CREST program prepares students with disabilities for college and life success
Courtesy Steve Yingling, Western Nevada Colege
In the weeks leading up to the start of fall semester at Western Nevada College, students were already learning about future employment possibilities from some of Northern Nevada’s most recognized and important employers.
Tesla, CGI and Starbucks were providing either virtual or in-person tours for students in WNC’s Disability and Support Services’ three-week Summer CREST program. CREST is a grant-funded educational program paid for with funds from the Nevada Department of Employment, Training and Rehabilitation.
The focus of the program is to prepare students with disabilities for success in college and beyond. Thirteen students are enrolled to continue with the CREST program throughout the school year as they work toward an associate degree or industry certification.
“Our philosophy is to empower students to be successful in obtaining their educational goals,” said WNC DSS Director Susan Trist. “By providing necessary support, we help students to attain their academic, vocational and personal goals at WNC. Disability Support Services provides qualified students with disabilities equal access to higher education through academic support services, technology and advocacy in order to promote their independence, retention and graduation.”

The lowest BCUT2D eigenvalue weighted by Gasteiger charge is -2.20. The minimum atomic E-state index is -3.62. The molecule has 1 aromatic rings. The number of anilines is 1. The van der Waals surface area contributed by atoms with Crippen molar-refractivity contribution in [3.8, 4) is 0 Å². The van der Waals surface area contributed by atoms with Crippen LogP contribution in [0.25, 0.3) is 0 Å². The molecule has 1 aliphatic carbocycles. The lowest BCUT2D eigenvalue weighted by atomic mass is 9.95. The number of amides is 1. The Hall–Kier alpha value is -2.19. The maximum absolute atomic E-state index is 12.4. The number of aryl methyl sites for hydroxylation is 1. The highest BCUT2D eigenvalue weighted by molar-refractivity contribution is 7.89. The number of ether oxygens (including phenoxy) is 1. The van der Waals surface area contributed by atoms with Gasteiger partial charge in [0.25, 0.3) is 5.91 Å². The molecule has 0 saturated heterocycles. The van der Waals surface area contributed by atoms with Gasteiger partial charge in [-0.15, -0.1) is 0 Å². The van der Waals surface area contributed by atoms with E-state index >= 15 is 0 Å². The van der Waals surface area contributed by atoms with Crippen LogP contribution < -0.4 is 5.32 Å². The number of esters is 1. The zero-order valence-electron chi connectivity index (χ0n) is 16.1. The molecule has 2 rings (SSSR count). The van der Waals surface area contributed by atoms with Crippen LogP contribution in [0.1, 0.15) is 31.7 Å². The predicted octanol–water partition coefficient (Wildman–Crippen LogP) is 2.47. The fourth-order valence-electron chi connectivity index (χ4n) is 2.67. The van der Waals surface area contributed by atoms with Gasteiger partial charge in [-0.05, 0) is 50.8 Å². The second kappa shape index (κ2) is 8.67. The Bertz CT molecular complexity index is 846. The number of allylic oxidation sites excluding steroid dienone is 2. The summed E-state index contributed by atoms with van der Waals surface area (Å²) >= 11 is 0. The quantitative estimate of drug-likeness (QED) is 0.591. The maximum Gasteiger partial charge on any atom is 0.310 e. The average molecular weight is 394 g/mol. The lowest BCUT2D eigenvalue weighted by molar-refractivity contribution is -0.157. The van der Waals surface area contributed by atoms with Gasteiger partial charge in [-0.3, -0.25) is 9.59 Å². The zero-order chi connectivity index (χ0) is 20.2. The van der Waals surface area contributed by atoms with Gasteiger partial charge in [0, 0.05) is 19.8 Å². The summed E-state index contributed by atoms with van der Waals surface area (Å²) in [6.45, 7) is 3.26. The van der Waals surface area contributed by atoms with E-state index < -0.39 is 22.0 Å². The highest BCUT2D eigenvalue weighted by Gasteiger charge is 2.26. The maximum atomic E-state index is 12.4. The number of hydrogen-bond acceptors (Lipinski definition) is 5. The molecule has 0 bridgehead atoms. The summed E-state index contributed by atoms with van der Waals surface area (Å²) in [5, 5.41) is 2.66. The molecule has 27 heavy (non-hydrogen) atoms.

DSS’s College Readiness Education for Students in Transition program is for transition-age students 16 to 22 with disabilities. It is a free program that introduces students to the college experience, giving them practical skills to succeed. The program provides students with personalized academic coaching, peer support systems, topic-based workshops, field trips, inspirational events and alumni gatherings.
CREST’s program goals for each of its students are life-changing, educational and career-oriented. In addition to providing the skills that encourage success in college and beyond, the program creates peer support, provides access to services and accommodations that help students with disabilities access their education.
Some of the accommodations that Trist considers for her students are extended time for testing, note-taking assistance, a distraction-reduced testing room, assistive technology, academic coaching, auxiliary aides and American Sign Language interpreters and captioning.
Besides learning more about important businesses such as Tesla, CGI and Starbucks, students in the summer program were able to become more comfortable attending WNC through “Introduction to the College Experience,” an accelerated class that was presented on Zoom this year and was led by Dr. Jennifer Verive.
“This course provides students with essential academic basics as they transition to college for the first time,” Trist said.
Ultimately, Trist said students in the CREST program will learn the skills that encourage college success and serve them in their future endeavors.
For more information about the CREST program, email email@example.com or phone 775-445-4459.